One Long Thread

One Long Thread by Belinda Jeffrey

Book: One Long Thread by Belinda Jeffrey Read Free Book Online
Authors: Belinda Jeffrey
Tags: JUV014000, JUV013000
Mum’s religion that bothered me but I could never really articulate – either to myself or anyone else – why it seemed wrong. I just felt this uncomfortable throb, like the feeling you get when someone is dangerous or creepy. And, by comparison, the Aberdeen always had a ready answer and explanation for everything. They never stumbled, like I did. And I could see how that kind of assurance would seem convincing.
    Dear Mum,
    How are you? I hope everything is fine up north and your sewing is going well. I haven’t really told you very much but I’ve been doing a lot of sewing, too. We are the same like that, I think. I like to think I’m like you. I ’ve made quite a few dresses with my sewing machine and Mr Grandy was so impressed with my sketching and advice with . . .
    I was about to write about Mrs Pratson and Mabel and their wedding and I couldn’t. There was no way to write about that without seeming like I was comparing myself to her.
    . . . customers he’s increased the amount of money I earn for some services. Dad was cleaning out the garage today and we found a couple of boxes that weren’t ours. One box contained patterns and fabric and the other one had a red coat, a scrapbook and a book called The History of Silk . Dad thinks the coat and books belong to Grandma Pearl and the other box is yours. What would you like me to do with them? I could send them up to you if you like. Just let me know.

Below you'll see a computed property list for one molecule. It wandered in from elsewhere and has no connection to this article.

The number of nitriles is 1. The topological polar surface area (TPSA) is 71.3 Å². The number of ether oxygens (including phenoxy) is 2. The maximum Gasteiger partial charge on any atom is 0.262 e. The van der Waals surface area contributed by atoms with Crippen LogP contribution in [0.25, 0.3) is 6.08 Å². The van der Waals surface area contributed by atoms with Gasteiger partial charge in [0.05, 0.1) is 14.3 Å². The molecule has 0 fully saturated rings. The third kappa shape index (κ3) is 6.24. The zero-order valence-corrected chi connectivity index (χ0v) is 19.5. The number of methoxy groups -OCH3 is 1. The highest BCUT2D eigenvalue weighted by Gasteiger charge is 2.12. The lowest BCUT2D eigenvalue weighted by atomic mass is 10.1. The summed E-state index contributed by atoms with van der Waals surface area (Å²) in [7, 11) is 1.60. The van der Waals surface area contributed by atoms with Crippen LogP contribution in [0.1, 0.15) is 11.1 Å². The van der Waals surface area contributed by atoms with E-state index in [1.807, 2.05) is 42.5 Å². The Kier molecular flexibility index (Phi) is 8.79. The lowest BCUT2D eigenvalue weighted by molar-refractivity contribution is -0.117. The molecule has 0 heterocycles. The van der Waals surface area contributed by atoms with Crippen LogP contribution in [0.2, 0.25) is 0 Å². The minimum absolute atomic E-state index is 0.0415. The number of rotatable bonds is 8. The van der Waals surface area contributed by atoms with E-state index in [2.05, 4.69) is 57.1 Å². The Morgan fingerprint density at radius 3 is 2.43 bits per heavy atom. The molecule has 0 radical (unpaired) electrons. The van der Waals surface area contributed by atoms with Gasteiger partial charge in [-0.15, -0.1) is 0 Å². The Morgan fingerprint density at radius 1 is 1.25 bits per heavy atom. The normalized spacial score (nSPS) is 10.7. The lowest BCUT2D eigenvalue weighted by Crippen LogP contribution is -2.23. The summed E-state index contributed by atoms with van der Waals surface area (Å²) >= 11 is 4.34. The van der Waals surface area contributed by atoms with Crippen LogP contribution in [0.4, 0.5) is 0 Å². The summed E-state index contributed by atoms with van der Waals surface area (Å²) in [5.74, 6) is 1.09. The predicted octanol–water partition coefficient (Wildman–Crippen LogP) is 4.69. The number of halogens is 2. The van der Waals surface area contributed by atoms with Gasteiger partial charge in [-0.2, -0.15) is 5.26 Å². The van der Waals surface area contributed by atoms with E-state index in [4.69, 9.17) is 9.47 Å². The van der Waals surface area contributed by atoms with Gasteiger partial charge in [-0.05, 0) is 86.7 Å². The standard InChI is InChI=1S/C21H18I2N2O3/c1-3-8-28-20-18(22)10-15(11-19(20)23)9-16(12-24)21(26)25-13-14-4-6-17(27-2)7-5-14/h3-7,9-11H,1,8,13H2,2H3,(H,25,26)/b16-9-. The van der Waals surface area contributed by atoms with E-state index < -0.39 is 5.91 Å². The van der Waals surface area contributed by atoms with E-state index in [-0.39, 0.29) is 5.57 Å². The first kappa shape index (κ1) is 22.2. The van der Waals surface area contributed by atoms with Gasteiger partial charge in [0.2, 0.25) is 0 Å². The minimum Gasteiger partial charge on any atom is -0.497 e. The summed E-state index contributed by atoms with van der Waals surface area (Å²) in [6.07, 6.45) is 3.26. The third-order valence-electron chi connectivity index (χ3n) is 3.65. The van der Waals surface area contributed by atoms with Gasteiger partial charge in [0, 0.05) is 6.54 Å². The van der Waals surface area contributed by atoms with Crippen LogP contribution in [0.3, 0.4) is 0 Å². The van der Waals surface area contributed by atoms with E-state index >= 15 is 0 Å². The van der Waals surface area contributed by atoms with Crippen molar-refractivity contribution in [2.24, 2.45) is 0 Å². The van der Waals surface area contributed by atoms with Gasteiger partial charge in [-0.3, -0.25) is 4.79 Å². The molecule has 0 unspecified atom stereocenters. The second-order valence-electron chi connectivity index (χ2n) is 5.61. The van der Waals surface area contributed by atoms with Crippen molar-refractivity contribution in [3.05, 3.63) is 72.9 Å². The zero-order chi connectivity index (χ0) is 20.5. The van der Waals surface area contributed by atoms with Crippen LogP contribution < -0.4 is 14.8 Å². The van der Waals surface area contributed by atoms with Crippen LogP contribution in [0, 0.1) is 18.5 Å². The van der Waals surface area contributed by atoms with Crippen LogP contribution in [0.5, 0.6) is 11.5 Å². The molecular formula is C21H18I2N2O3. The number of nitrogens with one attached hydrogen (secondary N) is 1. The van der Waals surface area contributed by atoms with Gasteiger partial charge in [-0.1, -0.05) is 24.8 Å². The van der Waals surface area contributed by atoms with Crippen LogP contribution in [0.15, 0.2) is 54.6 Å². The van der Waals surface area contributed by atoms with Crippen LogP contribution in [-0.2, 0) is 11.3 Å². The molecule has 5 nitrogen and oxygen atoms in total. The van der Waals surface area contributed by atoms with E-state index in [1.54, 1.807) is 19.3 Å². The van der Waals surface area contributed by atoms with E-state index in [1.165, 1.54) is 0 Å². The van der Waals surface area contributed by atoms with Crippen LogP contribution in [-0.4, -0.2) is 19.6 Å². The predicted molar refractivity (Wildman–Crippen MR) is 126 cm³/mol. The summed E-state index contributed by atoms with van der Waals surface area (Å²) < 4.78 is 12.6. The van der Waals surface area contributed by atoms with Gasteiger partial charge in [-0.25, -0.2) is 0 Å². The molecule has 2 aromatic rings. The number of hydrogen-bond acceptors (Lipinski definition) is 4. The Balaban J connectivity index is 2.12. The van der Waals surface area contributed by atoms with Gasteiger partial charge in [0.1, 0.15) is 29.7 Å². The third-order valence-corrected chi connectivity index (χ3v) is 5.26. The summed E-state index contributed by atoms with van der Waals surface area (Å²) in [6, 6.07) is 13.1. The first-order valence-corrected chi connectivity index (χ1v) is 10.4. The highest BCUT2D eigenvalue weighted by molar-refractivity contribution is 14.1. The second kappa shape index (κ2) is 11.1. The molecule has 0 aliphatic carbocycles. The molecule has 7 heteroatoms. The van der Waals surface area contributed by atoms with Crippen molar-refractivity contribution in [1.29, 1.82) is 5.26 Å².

Sometimes I try to imagine what it would be like to sew in the Darwin heat and I don’t know how you do it. Please tell Sally I said hello. I’ll write to her soon.
    I flopped on my bed and opened The History of Silk. It was a heavy book and I had to rest it against my knees as I started reading.
    The origins of silk were a mystery for thousands of years and, for a time, silk was so highly prized a commodity, ounce for ounce, it equalled the value of gold.
    When the western world finally discovered China, they stumbled upon an ancient and mysterious culture rich with customs, laws and history, like nothing they had ever seen before. Apart from the myriad of new sensations – small women with bound feet, a new mystical religion, rice paddies and exotic foods – people of the West saw the most splendid fashion intricately embroidered and embellished. This fabric emanated a sheen and lustre like no other. The fabric was silk and its secret belonged to a small, white worm, born of a tiny egg.
    Tales of silk lured men from their Western homes, travelling great distances through the exotic Orient to find these little worms. Men gave up everything in the hope of turning a basket of eggs into hanks of gold.
    The legend of silk begins with a fourteen-year-old Chinese Empress, Leizu, in the 27th century BC, drinking a cup of tea beneath a tree. A cocoon fell into her tea and she began to unroll the first golden silk thread, having the idea to weave it.
    I closed the book and decided to write Sally a letter and wrap her birthday present. I included her running ribbons and a much belated apology for taking them, as well as The Magic Faraway Tree, the blue dress – which I had managed to buy back – and money so she could call me from a public phone box. I wrapped the parcel neatly and placed it on my desk, ready to post, beside The History of Silk book. It felt as though I had been holding on to Sally all these years, by the tips of my fingers. Just holding on. She was like a moth, fragile and fleeting. One rough breath, one lurch, one tiny movement of your hand and she’d fly away from you.

    The first night after Mum and Sally left, Dad and I began a tradition involving Charlie’s Chinese Restaurant. And bad jokes.
    At first Dad and I didn’t know what to do with ourselves after their taxi had disappeared at the end of our street. We each sat in our own rooms and the house felt too quiet. Just before tea time Dad appeared at my

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